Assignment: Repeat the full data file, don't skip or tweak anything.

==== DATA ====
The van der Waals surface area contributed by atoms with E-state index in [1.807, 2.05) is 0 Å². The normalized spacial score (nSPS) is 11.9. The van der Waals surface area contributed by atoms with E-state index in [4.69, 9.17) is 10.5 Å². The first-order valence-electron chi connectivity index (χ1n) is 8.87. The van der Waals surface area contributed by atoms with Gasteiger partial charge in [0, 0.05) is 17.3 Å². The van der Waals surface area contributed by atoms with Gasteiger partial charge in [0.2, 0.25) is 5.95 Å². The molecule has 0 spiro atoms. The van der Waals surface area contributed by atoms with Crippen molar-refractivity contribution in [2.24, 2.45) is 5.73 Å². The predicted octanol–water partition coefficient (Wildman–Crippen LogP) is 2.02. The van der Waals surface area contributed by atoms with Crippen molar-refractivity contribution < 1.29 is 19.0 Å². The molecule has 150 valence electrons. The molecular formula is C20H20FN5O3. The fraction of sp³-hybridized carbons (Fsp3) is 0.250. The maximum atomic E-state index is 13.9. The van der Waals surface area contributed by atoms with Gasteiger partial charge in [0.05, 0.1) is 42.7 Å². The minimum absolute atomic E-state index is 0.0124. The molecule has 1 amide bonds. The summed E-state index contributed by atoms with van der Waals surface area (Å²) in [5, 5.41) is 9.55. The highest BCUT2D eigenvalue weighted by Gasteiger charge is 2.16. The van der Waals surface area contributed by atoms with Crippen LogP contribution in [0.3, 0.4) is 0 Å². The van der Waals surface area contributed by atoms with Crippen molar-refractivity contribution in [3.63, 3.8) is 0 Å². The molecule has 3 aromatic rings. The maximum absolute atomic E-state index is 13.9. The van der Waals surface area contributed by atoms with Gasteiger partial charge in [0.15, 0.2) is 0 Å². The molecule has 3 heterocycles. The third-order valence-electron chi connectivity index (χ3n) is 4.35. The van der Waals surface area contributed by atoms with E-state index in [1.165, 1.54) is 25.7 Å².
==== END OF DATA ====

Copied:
The van der Waals surface area contributed by atoms with E-state index in [1.807, 2.05) is 0 Å². The normalized spacial score (nSPS) is 11.9. The van der Waals surface area contributed by atoms with E-state index in [4.69, 9.17) is 10.5 Å². The first-order valence-electron chi connectivity index (χ1n) is 8.87. The van der Waals surface area contributed by atoms with Gasteiger partial charge in [0, 0.05) is 17.3 Å². The van der Waals surface area contributed by atoms with Gasteiger partial charge in [0.2, 0.25) is 5.95 Å². The molecule has 0 spiro atoms. The van der Waals surface area contributed by atoms with Crippen molar-refractivity contribution in [2.24, 2.45) is 5.73 Å². The predicted octanol–water partition coefficient (Wildman–Crippen LogP) is 2.02. The van der Waals surface area contributed by atoms with Crippen molar-refractivity contribution < 1.29 is 19.0 Å². The molecule has 150 valence electrons. The molecular formula is C20H20FN5O3. The fraction of sp³-hybridized carbons (Fsp3) is 0.250. The maximum atomic E-state index is 13.9. The van der Waals surface area contributed by atoms with Gasteiger partial charge in [0.05, 0.1) is 42.7 Å². The minimum absolute atomic E-state index is 0.0124. The molecule has 1 amide bonds. The summed E-state index contributed by atoms with van der Waals surface area (Å²) in [5, 5.41) is 9.55. The highest BCUT2D eigenvalue weighted by Gasteiger charge is 2.16. The van der Waals surface area contributed by atoms with Crippen LogP contribution in [0.3, 0.4) is 0 Å². The van der Waals surface area contributed by atoms with Crippen molar-refractivity contribution in [3.63, 3.8) is 0 Å². The molecule has 3 aromatic rings. The maximum absolute atomic E-state index is 13.9. The van der Waals surface area contributed by atoms with Gasteiger partial charge in [0.15, 0.2) is 0 Å². The molecule has 3 heterocycles. The third-order valence-electron chi connectivity index (χ3n) is 4.35. The van der Waals surface area contributed by atoms with E-state index in [1.165, 1.54) is 25.7 Å².